Anglo Saxon Identity Essay

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Who were the Anglo-Saxons?

The Anglo-Saxons can loosely be defined as the Germanic tribes who settled in Britain at the start of the 5th century with the fall of the Roman Empire. The importance of these settlers and their identity in the long term development of medieval Europe is emphasised by John Hines who asserts that “the breakdown of the Roman Imperial Order in Western Europe saw the emergence of entirely new…identities”. When considering Anglo-Saxon identity, two main concepts must be addressed; firstly the nature of the ‘Adventus Saxonum’ and the consequent impact of this upon the native Britons. Whilst there is much debate, evidence strongly supports that the arrival of the Anglo-Saxons to Britain was lengthy process which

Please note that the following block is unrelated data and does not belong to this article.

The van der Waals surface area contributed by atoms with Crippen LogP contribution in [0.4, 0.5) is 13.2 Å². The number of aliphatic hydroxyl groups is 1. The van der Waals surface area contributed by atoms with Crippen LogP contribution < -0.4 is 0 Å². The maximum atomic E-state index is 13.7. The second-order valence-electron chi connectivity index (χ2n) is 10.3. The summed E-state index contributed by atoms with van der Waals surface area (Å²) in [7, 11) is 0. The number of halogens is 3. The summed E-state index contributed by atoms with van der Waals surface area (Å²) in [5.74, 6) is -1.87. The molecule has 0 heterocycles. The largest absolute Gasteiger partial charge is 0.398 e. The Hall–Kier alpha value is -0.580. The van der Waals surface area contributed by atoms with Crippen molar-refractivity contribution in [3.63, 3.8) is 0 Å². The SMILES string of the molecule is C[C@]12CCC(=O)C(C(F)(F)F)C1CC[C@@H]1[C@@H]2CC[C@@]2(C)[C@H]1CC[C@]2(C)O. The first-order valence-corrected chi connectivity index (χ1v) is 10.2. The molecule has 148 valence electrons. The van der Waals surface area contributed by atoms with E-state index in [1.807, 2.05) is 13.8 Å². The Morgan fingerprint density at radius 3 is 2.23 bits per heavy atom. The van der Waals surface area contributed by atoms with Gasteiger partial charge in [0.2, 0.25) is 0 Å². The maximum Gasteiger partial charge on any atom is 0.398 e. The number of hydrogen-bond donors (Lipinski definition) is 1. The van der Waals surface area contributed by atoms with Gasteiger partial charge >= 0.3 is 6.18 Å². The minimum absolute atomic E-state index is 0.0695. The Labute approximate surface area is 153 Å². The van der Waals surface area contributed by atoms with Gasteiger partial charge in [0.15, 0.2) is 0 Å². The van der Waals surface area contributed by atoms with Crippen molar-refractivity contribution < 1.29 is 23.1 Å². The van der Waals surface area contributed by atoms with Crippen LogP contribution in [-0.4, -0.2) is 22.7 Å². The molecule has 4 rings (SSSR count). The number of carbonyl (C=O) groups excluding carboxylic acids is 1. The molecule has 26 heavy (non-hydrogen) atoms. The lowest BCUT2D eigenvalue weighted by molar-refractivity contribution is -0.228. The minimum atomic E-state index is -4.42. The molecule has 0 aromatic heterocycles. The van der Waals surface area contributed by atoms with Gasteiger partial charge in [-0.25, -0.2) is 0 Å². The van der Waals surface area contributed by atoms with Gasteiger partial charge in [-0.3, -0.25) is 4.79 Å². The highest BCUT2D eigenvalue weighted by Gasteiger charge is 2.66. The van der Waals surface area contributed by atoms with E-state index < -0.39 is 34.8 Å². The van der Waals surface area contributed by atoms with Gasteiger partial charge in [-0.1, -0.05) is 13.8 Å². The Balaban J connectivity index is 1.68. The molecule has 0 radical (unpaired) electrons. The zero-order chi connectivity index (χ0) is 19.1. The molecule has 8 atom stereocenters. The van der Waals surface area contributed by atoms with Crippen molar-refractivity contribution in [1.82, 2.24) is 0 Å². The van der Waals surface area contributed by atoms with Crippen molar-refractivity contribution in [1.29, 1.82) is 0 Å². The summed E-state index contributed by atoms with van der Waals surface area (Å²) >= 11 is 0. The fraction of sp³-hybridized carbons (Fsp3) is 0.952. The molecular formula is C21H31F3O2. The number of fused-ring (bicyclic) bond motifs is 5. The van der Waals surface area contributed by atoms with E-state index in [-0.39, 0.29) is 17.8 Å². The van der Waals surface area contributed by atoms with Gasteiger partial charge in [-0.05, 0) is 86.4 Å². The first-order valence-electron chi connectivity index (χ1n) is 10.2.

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The aforementioned work by Bede offers one of the earliest written accounts of the first arrival of the Anglo-Saxons but as with his assertions regarding the origins of the settlers, Bede fails to provide an accurate picture of the pace and nature of the Anglo-Saxon migration. In the first instance, Bede chronicles the story of Hengist and Horsa, whereby King Vortigern invites Saxons into Britain to help defend against the Pictish raids in the north, but then turn on the Britons and begin to seize land for themselves — “the first commanders are said to have been the two brothers Hengist and Horsa”. When translated from Saxon languages “Hengist” and “Horsa” translate back to “stallion” and “mare”, pointing towards the story being more a folk tale than an actual historic event. Further to this, Bede based much of his work off Gildas who wrote the earliest insular text available On the Ruin of Britain in around 540, and also accounted for the legendary brothers — “they sealed its doom by inviting in among them (like wolves into the sheep-fold), the fierce and impious Saxons, a race hateful to both God and men, to repel the invasions of the northern nations”. As such, Bede inherits much of Gildas’ bias, which is displayed clearly through his scathing language and comparison of the Saxons to ‘wolves’. The suggestion that the arrival of the Anglo-Saxons to Britain was an event, rather than an extended process aligns closely with Gildas’ agenda to link
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